The United States now no longer has the capability to fly people into orbit. Any American scientists or engineers selected to serve a term aboard the ISS, for example, will need to take a connecting flight to Russia for the lift.
NASA was formally given money and a mandate to develop the STS by President Nixon in 1969. Six presidents later, in 2004, President Bush elected to retire the shuttles — which proved to be expensive and unsafe — in favor of developing a new set of rockets capable of lifting material and people into orbit, and perhaps taking us back to the moon.
However, in 2011, President Obama elected to curtail funding for the development of any means of manned space flight, leaving the U.S. without any manned-spaceflight resource even on the drawing board.
It is too expensive, not to mention dangerous, to fly people into space, some say. We have accomplished great things in space using robotic spacecraft — like the Pioneer and Voyager probes, the Hubble Space Telescope, and the Mars Exploration Rovers.
And great missions are ongoing and in the works. For example, the New Horizons spacecraft is presently en route to distant Pluto and the farthest reaches of the solar system. And the planned James Webb Space Telescope — a successor to the Hubble — will be capable of observing the most distant objects in the universe, objects that are well beyond what can be seen from Earth or by the Hubble.
Robots can accomplish more in space than humans can. But, in my view, manned spaceflight is where it’s at. Maybe I feel this way because, when I was a child — pre-video games (“Pong” cannot be called a video game by today’s standards) and pre-Internet — I did my own exploring in real life.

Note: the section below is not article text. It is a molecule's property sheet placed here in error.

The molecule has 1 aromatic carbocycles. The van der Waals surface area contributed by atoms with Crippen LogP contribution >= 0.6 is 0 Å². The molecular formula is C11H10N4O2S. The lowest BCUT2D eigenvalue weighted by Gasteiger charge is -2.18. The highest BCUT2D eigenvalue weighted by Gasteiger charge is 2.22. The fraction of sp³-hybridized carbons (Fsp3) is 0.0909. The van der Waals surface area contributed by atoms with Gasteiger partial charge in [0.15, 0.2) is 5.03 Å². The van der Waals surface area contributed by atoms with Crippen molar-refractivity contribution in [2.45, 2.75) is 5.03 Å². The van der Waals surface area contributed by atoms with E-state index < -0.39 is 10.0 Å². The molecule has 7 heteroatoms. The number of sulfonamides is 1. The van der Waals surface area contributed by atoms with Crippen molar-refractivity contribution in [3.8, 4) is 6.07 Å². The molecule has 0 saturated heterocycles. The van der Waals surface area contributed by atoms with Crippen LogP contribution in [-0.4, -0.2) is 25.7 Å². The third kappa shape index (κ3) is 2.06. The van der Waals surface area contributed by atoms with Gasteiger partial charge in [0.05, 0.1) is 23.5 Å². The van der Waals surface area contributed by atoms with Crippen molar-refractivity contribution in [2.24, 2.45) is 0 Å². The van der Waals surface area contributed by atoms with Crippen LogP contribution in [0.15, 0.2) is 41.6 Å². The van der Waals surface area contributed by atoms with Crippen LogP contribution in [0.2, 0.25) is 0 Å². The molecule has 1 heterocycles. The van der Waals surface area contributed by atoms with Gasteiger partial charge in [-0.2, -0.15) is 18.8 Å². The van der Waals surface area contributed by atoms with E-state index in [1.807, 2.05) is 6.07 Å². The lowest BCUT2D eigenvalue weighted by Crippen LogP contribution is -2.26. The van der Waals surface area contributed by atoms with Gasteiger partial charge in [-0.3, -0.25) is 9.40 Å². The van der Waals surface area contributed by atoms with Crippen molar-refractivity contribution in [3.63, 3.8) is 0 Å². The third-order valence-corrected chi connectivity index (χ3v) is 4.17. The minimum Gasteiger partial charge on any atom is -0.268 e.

Some years ago, my father passed on to me for safe-keeping the Furton family slide collection. Slides — you know, the little squares of exposed film that you put in a projector and display on a screen across the room.
The first years of the Furton family slide collection are rich in pictures of people: newborn babies, first-day-of-school pictures, pictures of Christmas celebrations and Thanksgiving feasts, family and friends.
But, in later years, when my sisters and I were in our teens, the pictures are less of people and more of places and things. Lots of pictures of buildings from our vacation to Washington, D.C. Lots of pictures of mountains and rivers from our great vacation “out west.”
I set up a projector and flip through some of the Furton family slides from time to time, and this I know for a fact: After all these years, the pictures of people are the ones that amaze.
Mount Rushmore is Mount Rushmore, whether it was photographed in 1972 or 2011. But the picture of my dad cutting my hair while my sister looks on from her playpen is one of a kind.
I would like to see a picture of an American standing on Mars rather than a closeup of a tiny moon of Pluto.
— By Doug Furton, a Grand Haven resident and a member of the physics faculty at GVSU. Send questions and suggestions to email@example.com.